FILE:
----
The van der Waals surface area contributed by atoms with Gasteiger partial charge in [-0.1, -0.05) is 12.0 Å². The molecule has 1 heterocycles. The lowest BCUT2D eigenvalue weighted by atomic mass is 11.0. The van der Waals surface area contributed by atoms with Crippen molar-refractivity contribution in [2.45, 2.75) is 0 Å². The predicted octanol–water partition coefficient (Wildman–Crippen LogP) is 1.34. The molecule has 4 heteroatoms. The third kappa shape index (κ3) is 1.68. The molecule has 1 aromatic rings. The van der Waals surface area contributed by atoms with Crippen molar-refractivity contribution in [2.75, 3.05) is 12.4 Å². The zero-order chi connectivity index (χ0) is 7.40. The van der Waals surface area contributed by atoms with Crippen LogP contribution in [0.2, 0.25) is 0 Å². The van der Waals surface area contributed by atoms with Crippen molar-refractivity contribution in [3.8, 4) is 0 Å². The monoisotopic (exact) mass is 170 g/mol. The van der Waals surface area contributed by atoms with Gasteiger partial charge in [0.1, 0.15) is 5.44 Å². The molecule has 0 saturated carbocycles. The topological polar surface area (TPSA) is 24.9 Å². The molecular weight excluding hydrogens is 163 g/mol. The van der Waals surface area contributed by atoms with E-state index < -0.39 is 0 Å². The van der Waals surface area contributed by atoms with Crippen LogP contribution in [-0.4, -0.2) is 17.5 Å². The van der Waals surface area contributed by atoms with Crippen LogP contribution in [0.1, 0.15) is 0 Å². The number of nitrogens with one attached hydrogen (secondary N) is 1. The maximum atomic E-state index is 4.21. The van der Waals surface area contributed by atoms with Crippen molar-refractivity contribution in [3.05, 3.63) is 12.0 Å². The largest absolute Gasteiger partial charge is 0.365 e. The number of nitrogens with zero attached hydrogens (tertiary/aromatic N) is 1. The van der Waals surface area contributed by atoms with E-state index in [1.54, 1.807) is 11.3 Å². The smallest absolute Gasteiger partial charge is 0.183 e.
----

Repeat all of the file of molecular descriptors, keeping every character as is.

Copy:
The van der Waals surface area contributed by atoms with Gasteiger partial charge in [-0.1, -0.05) is 12.0 Å². The molecule has 1 heterocycles. The lowest BCUT2D eigenvalue weighted by atomic mass is 11.0. The van der Waals surface area contributed by atoms with Crippen molar-refractivity contribution in [2.45, 2.75) is 0 Å². The predicted octanol–water partition coefficient (Wildman–Crippen LogP) is 1.34. The molecule has 4 heteroatoms. The third kappa shape index (κ3) is 1.68. The molecule has 1 aromatic rings. The van der Waals surface area contributed by atoms with Crippen molar-refractivity contribution in [2.75, 3.05) is 12.4 Å². The zero-order chi connectivity index (χ0) is 7.40. The van der Waals surface area contributed by atoms with Crippen LogP contribution in [0.2, 0.25) is 0 Å². The van der Waals surface area contributed by atoms with Crippen molar-refractivity contribution in [3.8, 4) is 0 Å². The monoisotopic (exact) mass is 170 g/mol. The van der Waals surface area contributed by atoms with Gasteiger partial charge in [0.1, 0.15) is 5.44 Å². The molecule has 0 saturated carbocycles. The topological polar surface area (TPSA) is 24.9 Å². The molecular weight excluding hydrogens is 163 g/mol. The van der Waals surface area contributed by atoms with E-state index < -0.39 is 0 Å². The van der Waals surface area contributed by atoms with Crippen LogP contribution in [-0.4, -0.2) is 17.5 Å². The van der Waals surface area contributed by atoms with Crippen LogP contribution in [0.1, 0.15) is 0 Å². The number of nitrogens with one attached hydrogen (secondary N) is 1. The maximum atomic E-state index is 4.21. The van der Waals surface area contributed by atoms with Crippen molar-refractivity contribution in [3.05, 3.63) is 12.0 Å². The largest absolute Gasteiger partial charge is 0.365 e. The number of nitrogens with zero attached hydrogens (tertiary/aromatic N) is 1. The van der Waals surface area contributed by atoms with E-state index in [1.54, 1.807) is 11.3 Å². The smallest absolute Gasteiger partial charge is 0.183 e.